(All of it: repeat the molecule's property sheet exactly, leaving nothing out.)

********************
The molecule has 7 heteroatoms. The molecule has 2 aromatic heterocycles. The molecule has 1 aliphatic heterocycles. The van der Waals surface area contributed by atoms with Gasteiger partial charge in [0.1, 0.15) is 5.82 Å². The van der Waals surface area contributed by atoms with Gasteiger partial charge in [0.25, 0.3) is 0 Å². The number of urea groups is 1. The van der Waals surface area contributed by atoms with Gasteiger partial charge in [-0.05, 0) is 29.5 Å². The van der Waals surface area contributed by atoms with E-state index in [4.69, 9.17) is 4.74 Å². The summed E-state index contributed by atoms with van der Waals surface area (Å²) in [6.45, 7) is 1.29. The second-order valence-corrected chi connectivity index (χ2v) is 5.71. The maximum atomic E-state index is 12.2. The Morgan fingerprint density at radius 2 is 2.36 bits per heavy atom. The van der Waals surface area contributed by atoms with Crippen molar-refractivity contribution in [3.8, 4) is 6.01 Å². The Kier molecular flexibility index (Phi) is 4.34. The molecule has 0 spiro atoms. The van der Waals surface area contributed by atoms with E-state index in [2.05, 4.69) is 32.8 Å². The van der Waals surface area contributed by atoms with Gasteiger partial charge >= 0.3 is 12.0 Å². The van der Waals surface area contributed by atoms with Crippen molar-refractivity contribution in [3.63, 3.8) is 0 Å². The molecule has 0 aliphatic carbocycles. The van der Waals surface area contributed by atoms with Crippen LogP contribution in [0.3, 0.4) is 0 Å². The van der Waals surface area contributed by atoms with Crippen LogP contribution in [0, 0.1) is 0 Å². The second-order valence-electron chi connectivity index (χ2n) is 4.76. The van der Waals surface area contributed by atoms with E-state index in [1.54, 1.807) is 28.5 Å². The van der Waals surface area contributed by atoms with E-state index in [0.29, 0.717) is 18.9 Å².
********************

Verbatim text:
The molecule has 7 heteroatoms. The molecule has 2 aromatic heterocycles. The molecule has 1 aliphatic heterocycles. The van der Waals surface area contributed by atoms with Gasteiger partial charge in [0.1, 0.15) is 5.82 Å². The van der Waals surface area contributed by atoms with Gasteiger partial charge in [0.25, 0.3) is 0 Å². The number of urea groups is 1. The van der Waals surface area contributed by atoms with Gasteiger partial charge in [-0.05, 0) is 29.5 Å². The van der Waals surface area contributed by atoms with E-state index in [4.69, 9.17) is 4.74 Å². The summed E-state index contributed by atoms with van der Waals surface area (Å²) in [6.45, 7) is 1.29. The second-order valence-corrected chi connectivity index (χ2v) is 5.71. The maximum atomic E-state index is 12.2. The Morgan fingerprint density at radius 2 is 2.36 bits per heavy atom. The van der Waals surface area contributed by atoms with Crippen molar-refractivity contribution in [3.8, 4) is 6.01 Å². The Kier molecular flexibility index (Phi) is 4.34. The molecule has 0 spiro atoms. The van der Waals surface area contributed by atoms with E-state index in [2.05, 4.69) is 32.8 Å². The van der Waals surface area contributed by atoms with Gasteiger partial charge >= 0.3 is 12.0 Å². The van der Waals surface area contributed by atoms with Crippen molar-refractivity contribution in [3.63, 3.8) is 0 Å². The molecule has 0 aliphatic carbocycles. The van der Waals surface area contributed by atoms with Crippen LogP contribution in [0.3, 0.4) is 0 Å². The van der Waals surface area contributed by atoms with Crippen LogP contribution in [0, 0.1) is 0 Å². The second-order valence-electron chi connectivity index (χ2n) is 4.76. The van der Waals surface area contributed by atoms with E-state index in [1.54, 1.807) is 28.5 Å². The van der Waals surface area contributed by atoms with E-state index in [0.29, 0.717) is 18.9 Å².